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Vegetation Succession and Herbivory in a Salt Marsh: Changes Induced by Sea Level Rise and Silt Deposition Along an Elevational Gradient

H. Olff, J. De Leeuw, J. P. Bakker, R. J. Platerink and H. J. van Wijnen
Journal of Ecology
Vol. 85, No. 6 (Dec., 1997), pp. 799-814
DOI: 10.2307/2960603
Stable URL: http://www.jstor.org/stable/2960603
Page Count: 16
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Vegetation Succession and Herbivory in a Salt Marsh: Changes Induced by Sea Level Rise and Silt Deposition Along an Elevational Gradient
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Abstract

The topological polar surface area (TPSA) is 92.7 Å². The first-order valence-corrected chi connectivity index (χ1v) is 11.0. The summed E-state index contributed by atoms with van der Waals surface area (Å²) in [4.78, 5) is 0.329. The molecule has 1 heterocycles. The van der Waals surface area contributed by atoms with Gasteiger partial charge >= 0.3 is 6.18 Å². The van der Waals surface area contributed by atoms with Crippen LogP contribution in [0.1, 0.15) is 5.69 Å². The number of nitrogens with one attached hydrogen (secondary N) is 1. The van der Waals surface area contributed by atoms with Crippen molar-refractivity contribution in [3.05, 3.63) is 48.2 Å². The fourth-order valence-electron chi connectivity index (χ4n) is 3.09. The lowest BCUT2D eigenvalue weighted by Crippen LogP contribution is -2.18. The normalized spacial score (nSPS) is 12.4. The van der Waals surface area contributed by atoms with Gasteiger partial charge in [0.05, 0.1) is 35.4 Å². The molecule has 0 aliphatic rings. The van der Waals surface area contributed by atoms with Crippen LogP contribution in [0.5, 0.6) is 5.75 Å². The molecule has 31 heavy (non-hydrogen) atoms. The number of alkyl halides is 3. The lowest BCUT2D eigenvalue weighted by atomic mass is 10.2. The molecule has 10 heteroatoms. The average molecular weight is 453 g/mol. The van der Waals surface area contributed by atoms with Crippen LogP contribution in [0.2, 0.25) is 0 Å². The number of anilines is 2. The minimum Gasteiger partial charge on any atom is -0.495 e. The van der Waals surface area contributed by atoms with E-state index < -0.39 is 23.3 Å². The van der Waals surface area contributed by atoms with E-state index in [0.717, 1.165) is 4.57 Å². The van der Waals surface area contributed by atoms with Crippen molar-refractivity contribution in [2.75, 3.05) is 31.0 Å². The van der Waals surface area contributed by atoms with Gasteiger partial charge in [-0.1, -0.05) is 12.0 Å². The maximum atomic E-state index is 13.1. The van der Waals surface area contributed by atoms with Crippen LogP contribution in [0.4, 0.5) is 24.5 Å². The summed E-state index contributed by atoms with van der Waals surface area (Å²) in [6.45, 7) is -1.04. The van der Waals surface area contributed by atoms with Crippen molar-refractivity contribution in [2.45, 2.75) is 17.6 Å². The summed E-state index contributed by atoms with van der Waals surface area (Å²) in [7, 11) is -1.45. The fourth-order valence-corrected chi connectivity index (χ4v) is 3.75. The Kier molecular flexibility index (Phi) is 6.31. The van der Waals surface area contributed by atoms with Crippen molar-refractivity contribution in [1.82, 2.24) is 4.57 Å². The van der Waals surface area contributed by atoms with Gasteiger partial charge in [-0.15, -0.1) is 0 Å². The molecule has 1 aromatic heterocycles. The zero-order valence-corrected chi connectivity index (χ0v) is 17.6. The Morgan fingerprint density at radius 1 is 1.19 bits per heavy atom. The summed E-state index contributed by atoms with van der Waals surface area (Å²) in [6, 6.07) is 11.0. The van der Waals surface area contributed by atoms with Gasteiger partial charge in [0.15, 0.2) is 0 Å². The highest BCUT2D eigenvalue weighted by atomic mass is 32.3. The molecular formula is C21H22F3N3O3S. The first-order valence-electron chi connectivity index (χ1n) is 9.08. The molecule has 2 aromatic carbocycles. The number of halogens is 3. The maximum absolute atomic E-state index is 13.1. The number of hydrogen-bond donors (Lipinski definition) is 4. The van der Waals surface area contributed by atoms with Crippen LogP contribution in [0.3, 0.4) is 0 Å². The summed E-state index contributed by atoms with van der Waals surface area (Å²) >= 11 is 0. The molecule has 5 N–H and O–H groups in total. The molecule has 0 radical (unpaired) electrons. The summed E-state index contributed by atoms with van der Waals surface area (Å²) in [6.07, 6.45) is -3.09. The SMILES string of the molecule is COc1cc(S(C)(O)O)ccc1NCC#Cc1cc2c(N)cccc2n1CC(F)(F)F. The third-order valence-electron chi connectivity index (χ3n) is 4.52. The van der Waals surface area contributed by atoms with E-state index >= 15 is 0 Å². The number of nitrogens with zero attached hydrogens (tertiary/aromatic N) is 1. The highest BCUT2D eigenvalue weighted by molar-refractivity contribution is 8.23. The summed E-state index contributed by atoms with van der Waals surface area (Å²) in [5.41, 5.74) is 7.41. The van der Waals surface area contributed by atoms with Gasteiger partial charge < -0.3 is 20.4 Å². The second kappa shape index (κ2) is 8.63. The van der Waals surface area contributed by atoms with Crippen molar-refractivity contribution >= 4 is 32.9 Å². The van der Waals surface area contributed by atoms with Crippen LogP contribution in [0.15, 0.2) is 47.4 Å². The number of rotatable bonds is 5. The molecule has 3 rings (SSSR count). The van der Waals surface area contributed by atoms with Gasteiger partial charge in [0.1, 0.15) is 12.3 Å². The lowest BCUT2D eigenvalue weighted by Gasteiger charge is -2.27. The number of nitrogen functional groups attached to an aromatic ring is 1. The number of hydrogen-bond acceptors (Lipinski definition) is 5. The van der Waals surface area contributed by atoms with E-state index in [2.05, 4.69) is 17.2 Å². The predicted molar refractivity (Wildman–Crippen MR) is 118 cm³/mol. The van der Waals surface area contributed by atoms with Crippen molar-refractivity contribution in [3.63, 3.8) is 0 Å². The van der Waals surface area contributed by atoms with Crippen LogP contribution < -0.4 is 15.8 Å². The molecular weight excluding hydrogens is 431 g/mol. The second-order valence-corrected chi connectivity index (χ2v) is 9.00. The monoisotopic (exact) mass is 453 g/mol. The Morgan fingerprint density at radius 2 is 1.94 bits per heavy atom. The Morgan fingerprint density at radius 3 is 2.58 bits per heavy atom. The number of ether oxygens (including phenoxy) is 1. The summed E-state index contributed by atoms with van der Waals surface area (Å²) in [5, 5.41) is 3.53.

1 The relationships between soil development, vertical vegetation zonation, vegetation succession and herbivory by Brent geese, Branta bernicla, were studied in a coastal salt marsh. We were able to analyse up to 100 years of salt marsh development by comparing sites where vegetation succession had progressed for various periods of time. These data were related to a continuous daily record of high water levels measured since 1824. 2 Most elevational variation in edaphic conditions (and therefore vertical vegetation zonation) could be attributed to variation in height of the sandy subsoil, as rapid dune formation occurs on the beaches early in succession. In the intermediate part of this elevational gradient, the maximum annual increase of 1.2 mm of silt corresponded to an annual increase of 5.6 g N m-2 in the topsoil (0-50 cm). The average sea level rise in this area over the last 170 years was 0.63 mm year-1. A sedimentation model suggests that this has had strong effects on sedimentation and the annual inundation frequency in the mid-part of the elevational gradient, thus affecting vegetation zonation on the salt marsh. For the major part of the investigated transects, sea level rise has probably speeded up succession due to an increased rate of sedimentation. 3 The occurrence and dominance of all plant species were recorded in 3927 plots, and and for the 11 most common species response surfaces were calculated for their dependence on elevation and transect age. Most plant species were clearly separated along these axes. Most halophytic species, which were preferred by the geese, occurred early in succession and low on the gradient, where we observed the highest densities of Brent geese grazing. Forage quality of Festuca rubra increased towards the lower salt marsh. Other preferred forage species (Puccinellia maritima and Plantago maritima) were gradually displaced during succession by the tall grass Elymus athericus, especially in the mid- and upper salt marsh. Few geese grazed in areas where Elymus was dominant. 4 Herbivores first increased in numbers but then declined along a gradient of primary productivity. We propose that declining forage quality (due to changing vegetation composition during succession) is a better explanation for this pattern than the classic explanation of predator control of herbivores at high levels of primary productivity. This quality threshold hypothesis, as an alternative explanation of the exploitation ecosystem hypothesis, is expected to hold especially where smaller (quality-sensitive) herbivores such as geese are present. 5 Grazing by cattle in a 200-year-old part of the salt marsh led to the disappearance of Elymus athericus, to establishment of early successional halophytes and a return of Brent geese. Grazing by a larger herbivore therefore facilitated conditions for smaller herbivores by preventing the dominance of plant species that were good light competitors, and thus improved forage quality. Populations of these small herbivores could then become regulated by predators, although none was present at our site.

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